S1 / projects is pleased to announce an exhibition of newly commissioned work by Karla Black and Babak Ghazi.
Karla Black’s work is encoded with subjective experience, juxtaposing sculpture that may at first glance resemble the residue of absent-minded play with harder supportive elements: a plinth, a frame, a stage. Vaseline, paint, plaster, dough or dirt may be carefully worked to formless beauty, paper wet and softened to become a delicate membrane. Black’s sculptures appear to evidence a physical act of material engagement, conscious of a parent generation of feminist performance and abstract expressionism. Elements of Black’s work appear to be in dialogue with each other, painterly matter may sit on glass or stained and varnished wood, seeming to assert the independence of work from the creative act, a series of sculptures may be placed or titled to assume a precarious collective status. Black’s work attempts to impart something that exists between the work and its encounters, quietly ushering in moments of recognition at the edge of our thoughts.
Notions of excess and limitation seem to reoccur in Babak Ghazi’s work. There are so many choices, so much freedom and free will that the options appear to have been exhausted and there is no choice at all. A proliferation of glossy adverts, Versace, Armani, Dior, present models uniformly clad in sunglasses made from fragments of Compact Discs. An early geometric Vidal Sassoon haircut, an image from a photo-shoot with Prince or Grace Jones; emblems of self-definition in Ghazi’s visual lexicon of “the theatre of the self”. The individual appears to be constructed by careful navigation along a path of options, some are ready-made; others are flat-packed or exist as a set of instructions or a variably described possibility, imagined through a creative act. Ghazi’s work frequently takes on this last category as an image of pseudo-transgression, a DIY culture skilfully articulated in terms of its alternativeness, make your own, grow your own, roll your own. In dialogue with a notion of lifestyle tending towards specialised behaviour, Ghazi’s work seems to offer the potential for engaging the viewer in the production of meaning. His sculptures may invite interaction (you can straddle a chair and see your crotch reflected in the mirror behind an image from The Joy of Sex) other works may sample symbols and objects in a hybrid fashion that offers little orientation towards one single interpretation, so that unitary meaning may shift in emphasis, enlarging the capacity to interrelate with other works.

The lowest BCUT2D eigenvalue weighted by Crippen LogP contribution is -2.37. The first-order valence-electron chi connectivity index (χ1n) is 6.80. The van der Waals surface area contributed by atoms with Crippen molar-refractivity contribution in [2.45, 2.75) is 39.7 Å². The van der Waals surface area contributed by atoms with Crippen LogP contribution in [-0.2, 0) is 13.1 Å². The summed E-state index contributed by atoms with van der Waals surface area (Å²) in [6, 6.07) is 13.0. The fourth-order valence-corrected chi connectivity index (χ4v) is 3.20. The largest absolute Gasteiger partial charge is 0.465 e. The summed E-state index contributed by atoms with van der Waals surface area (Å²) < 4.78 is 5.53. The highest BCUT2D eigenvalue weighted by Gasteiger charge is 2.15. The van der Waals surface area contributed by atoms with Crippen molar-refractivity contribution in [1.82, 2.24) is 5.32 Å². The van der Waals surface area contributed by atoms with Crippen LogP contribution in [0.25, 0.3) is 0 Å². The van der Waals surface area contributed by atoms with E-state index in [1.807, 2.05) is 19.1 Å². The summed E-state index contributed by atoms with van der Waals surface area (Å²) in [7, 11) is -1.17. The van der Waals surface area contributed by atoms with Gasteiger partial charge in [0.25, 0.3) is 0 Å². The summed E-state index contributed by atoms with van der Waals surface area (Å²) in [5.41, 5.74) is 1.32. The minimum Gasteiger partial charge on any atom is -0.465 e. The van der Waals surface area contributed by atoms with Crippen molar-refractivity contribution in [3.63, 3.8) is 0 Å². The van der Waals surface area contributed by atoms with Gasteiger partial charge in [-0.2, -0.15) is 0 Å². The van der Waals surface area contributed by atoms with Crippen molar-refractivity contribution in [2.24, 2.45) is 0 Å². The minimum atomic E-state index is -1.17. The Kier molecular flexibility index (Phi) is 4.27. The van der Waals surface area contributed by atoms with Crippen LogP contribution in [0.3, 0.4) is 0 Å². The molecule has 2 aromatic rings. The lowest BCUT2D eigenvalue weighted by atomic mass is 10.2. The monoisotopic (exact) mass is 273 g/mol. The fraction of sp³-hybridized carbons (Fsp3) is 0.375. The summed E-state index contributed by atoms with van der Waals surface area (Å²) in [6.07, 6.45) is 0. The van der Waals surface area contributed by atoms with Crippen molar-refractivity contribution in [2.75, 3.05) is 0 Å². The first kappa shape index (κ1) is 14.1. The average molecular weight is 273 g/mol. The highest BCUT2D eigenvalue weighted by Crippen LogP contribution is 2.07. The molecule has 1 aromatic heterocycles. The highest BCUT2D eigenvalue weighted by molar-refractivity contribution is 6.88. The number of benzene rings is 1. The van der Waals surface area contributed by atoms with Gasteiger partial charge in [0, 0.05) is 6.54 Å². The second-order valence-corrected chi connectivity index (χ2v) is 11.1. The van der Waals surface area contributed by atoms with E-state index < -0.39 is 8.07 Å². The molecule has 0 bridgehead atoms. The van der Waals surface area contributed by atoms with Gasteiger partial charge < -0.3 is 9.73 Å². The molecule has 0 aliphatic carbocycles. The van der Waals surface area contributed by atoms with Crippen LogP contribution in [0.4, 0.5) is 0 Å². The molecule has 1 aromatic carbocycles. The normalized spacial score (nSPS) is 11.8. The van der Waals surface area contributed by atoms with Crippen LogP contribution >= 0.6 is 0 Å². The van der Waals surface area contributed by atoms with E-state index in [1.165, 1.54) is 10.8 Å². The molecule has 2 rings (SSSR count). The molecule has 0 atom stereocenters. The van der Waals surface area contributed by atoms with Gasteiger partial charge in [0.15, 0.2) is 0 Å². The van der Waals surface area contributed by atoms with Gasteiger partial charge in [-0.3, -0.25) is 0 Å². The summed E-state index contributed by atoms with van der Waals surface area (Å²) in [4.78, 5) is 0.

Karla Black studied at Glasgow School of Art. Recent exhibitions include Transmission Gallery Glasgow, Pallas at the Changing Room Gallery, Stirling and EAST international at Norwich Gallery. Karla Black lives in Glasgow.
Babak Ghazi studied at Edinburgh College of Art and graduated from the MA programme at Chelsea College of Art in 2001. Solo exhibitions include Counter Gallery and Tablet Gallery, London and recent collaborative projects include The Principle of Hope at Three Colts Gallery, London and an evening of performance at The Ship, London. Babak Ghazi lives in London.